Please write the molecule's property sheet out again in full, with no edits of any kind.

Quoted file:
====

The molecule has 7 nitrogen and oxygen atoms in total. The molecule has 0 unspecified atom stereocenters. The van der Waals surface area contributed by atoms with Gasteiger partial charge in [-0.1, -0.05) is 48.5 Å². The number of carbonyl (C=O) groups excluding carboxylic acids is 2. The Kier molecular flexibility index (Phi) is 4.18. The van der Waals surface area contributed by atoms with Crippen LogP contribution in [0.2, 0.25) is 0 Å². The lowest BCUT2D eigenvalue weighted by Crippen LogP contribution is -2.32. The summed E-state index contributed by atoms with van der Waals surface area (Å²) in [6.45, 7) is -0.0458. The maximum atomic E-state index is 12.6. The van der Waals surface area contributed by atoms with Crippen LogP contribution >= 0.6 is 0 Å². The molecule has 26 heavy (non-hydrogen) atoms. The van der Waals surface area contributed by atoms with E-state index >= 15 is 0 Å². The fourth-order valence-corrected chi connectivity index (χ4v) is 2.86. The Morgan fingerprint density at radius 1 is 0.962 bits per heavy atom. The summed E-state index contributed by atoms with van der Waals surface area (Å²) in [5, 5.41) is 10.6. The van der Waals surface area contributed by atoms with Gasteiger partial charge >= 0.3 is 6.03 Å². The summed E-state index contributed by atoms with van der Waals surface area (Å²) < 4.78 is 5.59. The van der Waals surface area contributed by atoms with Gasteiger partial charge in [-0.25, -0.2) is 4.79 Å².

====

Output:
The molecule has 7 nitrogen and oxygen atoms in total. The molecule has 0 unspecified atom stereocenters. The van der Waals surface area contributed by atoms with Gasteiger partial charge in [-0.1, -0.05) is 48.5 Å². The number of carbonyl (C=O) groups excluding carboxylic acids is 2. The Kier molecular flexibility index (Phi) is 4.18. The van der Waals surface area contributed by atoms with Crippen LogP contribution in [0.2, 0.25) is 0 Å². The lowest BCUT2D eigenvalue weighted by Crippen LogP contribution is -2.32. The summed E-state index contributed by atoms with van der Waals surface area (Å²) in [6.45, 7) is -0.0458. The maximum atomic E-state index is 12.6. The van der Waals surface area contributed by atoms with Crippen LogP contribution >= 0.6 is 0 Å². The molecule has 26 heavy (non-hydrogen) atoms. The van der Waals surface area contributed by atoms with E-state index >= 15 is 0 Å². The fourth-order valence-corrected chi connectivity index (χ4v) is 2.86. The Morgan fingerprint density at radius 1 is 0.962 bits per heavy atom. The summed E-state index contributed by atoms with van der Waals surface area (Å²) in [5, 5.41) is 10.6. The van der Waals surface area contributed by atoms with Gasteiger partial charge >= 0.3 is 6.03 Å². The summed E-state index contributed by atoms with van der Waals surface area (Å²) < 4.78 is 5.59. The van der Waals surface area contributed by atoms with Gasteiger partial charge in [-0.25, -0.2) is 4.79 Å².